From the 1960s, however, space exploration advanced at a dizzying speed. After the Soviet Union launched the first man – Yuri Gagarin – into orbit in 1961, President John F. Kennedy promised that the United States would land a man on the Moon before the ’70s rolled around. And JFK’s pledge paved the way for a series of unmanned missions to the Moon, which were undertaken in order to learn more about the strange lunar landscape. The Soviet Union also chose to conduct similar projects.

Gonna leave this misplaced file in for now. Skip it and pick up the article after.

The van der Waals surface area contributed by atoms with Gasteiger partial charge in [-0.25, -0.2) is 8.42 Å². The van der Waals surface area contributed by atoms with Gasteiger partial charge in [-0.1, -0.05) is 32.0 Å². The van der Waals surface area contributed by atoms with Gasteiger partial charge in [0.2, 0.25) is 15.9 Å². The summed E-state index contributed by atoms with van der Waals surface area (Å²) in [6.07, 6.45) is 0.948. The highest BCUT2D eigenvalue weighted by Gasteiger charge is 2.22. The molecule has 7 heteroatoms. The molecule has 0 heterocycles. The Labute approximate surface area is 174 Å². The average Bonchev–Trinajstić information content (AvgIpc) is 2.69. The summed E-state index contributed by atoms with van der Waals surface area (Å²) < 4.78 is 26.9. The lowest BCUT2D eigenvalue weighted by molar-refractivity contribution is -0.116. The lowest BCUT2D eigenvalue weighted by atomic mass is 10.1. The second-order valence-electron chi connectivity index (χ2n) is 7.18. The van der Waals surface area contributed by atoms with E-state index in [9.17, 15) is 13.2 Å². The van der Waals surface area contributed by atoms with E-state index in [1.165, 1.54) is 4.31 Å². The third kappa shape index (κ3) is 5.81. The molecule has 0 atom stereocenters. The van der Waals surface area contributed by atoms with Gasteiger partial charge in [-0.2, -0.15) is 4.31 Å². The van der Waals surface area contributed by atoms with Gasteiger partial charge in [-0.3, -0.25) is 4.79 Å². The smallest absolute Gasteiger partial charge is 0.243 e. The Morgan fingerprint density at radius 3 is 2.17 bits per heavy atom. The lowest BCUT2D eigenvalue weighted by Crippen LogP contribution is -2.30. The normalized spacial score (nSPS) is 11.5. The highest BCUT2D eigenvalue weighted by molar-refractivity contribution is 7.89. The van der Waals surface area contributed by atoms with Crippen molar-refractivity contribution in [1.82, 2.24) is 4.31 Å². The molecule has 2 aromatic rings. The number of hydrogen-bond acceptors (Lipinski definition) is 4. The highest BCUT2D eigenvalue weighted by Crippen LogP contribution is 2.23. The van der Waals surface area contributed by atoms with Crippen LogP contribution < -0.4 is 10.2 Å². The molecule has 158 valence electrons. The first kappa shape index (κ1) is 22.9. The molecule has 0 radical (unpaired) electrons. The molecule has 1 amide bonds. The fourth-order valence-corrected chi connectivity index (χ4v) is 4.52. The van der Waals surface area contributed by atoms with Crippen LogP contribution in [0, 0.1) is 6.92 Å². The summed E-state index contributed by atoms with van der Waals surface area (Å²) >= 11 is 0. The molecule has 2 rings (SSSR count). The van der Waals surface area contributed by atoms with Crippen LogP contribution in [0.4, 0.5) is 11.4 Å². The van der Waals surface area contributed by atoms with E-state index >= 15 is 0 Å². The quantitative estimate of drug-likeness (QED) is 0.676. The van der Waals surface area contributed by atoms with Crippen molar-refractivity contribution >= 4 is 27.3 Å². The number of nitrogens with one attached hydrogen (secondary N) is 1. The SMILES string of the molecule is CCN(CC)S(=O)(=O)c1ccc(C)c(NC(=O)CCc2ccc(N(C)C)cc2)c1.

During this period, then, scientists gathered information about the Moon’s environment. And as a result, they discovered both that the lunar landscape featured many craters of different sizes and that it was covered by a fine dust. Researchers also learned that the Moon was made up of rocks not dissimilar to the ones on our own planet. Unlike Earth, though, the natural satellite had no atmosphere or magnetic field.
And human exploration of the Moon really got underway in late 1968. It was during that period, you see, that a manned Apollo 8 flight orbited the astrological body for nearly 24 hours – thus marking the first occasion in which the lunar landscape had been viewed by humans from close up. That being the case, it would be another seven months before man would successfully land on the Moon.